Collaboration with Researchers to Enhance Community College Experience

Allison Beauregard, Northwest Florida State College
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What strategies have you or your program used to meet one or two of the challenging aspects of teaching at a two-year college?

Being at a small community college, with only three geoscience instructors and very limited resources, I find the following to be among my biggest challenges:

  1. 1) providing challenging activities for the top students, interested in pursuing a career in geosciences, while still engaging the general education students, interested in receiving course credits and in moving on; and
  2. 2) lacking a community of geoscientists, with which to network and collaborate.

In a small department, we do not have the resources to offer separate courses or sections of courses for students intent on entering 4-year geosciences programs from those who are only enrolled in courses to satisfy their general education science requirements. In such a situation, the range of student interest, motivation, and background knowledge is vast and it is difficult to both engage the general education students, while at the same time providing a valuable learning experience for the more advanced students. At the same time, I have found it difficult to maintain my own energy and enthusiasm for my position without a network of colleagues with which to interact, discuss ideas, brainstorm, and collaborate. Through collaborations with 4-year University and research faculty, I have found a way to manage both of these challenges simultaneously.

As an example, I have been working on a collaborative project with, Dr. Julie Huber, a research Oceanographer from the Marine Biological Laboratory in Massachusetts. This project is a unique education and outreach effort that links my community college students to cutting edge oceanographic research and has been funded by the National Science Foundation. There are several components to this collaboration, including:

  1. On-going communications during my Introduction to Oceanography course with Dr. Huber during the semester. These communications include:
    1. In class chat sessions via Skype from her laboratory/office in Massachusetts, as well as from the port of call as she was heading out for a research cruise, during which students could ask questions about what life on a research ship is like, how long does it take to load the equipment onto the boat, and how do you study deep ocean bacteria?.
    2. Web blog where my students could post questions to Dr. Huber while she was actually on board a research cruise and she could post answers to their questions. Students asked questions about the progress of the research, the weather, the food, etc.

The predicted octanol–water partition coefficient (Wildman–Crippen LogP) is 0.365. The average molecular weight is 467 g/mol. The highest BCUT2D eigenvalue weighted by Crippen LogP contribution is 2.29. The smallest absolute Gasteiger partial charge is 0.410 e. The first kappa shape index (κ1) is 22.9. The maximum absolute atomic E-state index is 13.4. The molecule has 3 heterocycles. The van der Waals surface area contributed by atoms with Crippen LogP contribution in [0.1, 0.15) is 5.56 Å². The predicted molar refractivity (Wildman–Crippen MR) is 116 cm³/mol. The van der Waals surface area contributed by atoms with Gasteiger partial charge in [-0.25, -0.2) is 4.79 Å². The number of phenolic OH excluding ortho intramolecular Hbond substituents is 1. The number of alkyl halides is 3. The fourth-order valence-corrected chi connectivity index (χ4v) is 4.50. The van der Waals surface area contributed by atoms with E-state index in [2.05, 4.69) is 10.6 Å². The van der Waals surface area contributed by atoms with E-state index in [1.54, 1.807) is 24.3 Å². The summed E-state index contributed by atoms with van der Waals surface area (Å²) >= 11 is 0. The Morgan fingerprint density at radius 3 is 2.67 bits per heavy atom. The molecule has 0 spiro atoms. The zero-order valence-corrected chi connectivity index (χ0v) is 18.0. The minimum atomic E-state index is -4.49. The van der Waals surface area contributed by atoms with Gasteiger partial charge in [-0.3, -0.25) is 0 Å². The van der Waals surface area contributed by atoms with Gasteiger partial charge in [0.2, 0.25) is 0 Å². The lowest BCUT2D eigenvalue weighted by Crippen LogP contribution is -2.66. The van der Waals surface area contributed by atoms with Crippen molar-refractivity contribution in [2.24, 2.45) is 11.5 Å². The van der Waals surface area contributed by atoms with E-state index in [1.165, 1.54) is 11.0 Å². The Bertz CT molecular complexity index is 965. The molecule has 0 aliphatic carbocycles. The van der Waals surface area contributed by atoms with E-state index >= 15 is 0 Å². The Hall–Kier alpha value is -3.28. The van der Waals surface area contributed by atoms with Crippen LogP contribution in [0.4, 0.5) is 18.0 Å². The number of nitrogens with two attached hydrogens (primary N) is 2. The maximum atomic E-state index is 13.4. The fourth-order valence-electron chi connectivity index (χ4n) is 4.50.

3. A shared experience between my students and Dr. Huber, during which students saw photographs of a new underwater research vessel that was being tested during Dr. Huber's research cruise and listened as she explained the instrument and how it was being used. To illustrate the immense pressure that the vehicle would encounter in the deep ocean, students decorated Styrofoam cups and sent them to meet Dr. Huber on her cruise. During the cruise, Huber's team of scientists attached the cups to the vehicle during one of its deployments. Because of the extremely high pressure experienced deep in the ocean, the cups shrunk down to about a third of their original size. After the cruise, Dr. Huber sent the research souvenirs back to the class.
  2. A summer research internship for four exceptional community college students to work directly with Dr. Huber in her lab in Massachusetts conducting research on microbial life from the deep sea vents.
  3. Development of deep sea vent curriculum geared specifically toward the community college setting that incorporates Dr. Huber's ongoing research and results for future dissemination.

This connection of community college students with world-class scientists in the field promotes better understanding of research and potentially may encourage more students to major in the sciences. It provides some exciting activities for the non-majors to stimulate interest in the topic of oceanography, but also provides valuable information on careers and cutting-edge research for the more advanced students. Additionally, the internship program provides a very unique experience for my students to gain some hands-on exposure to research that I cannot provide at my community college. And finally, this collaboration has allowed me to maintain a connection with current research in my field of oceanography.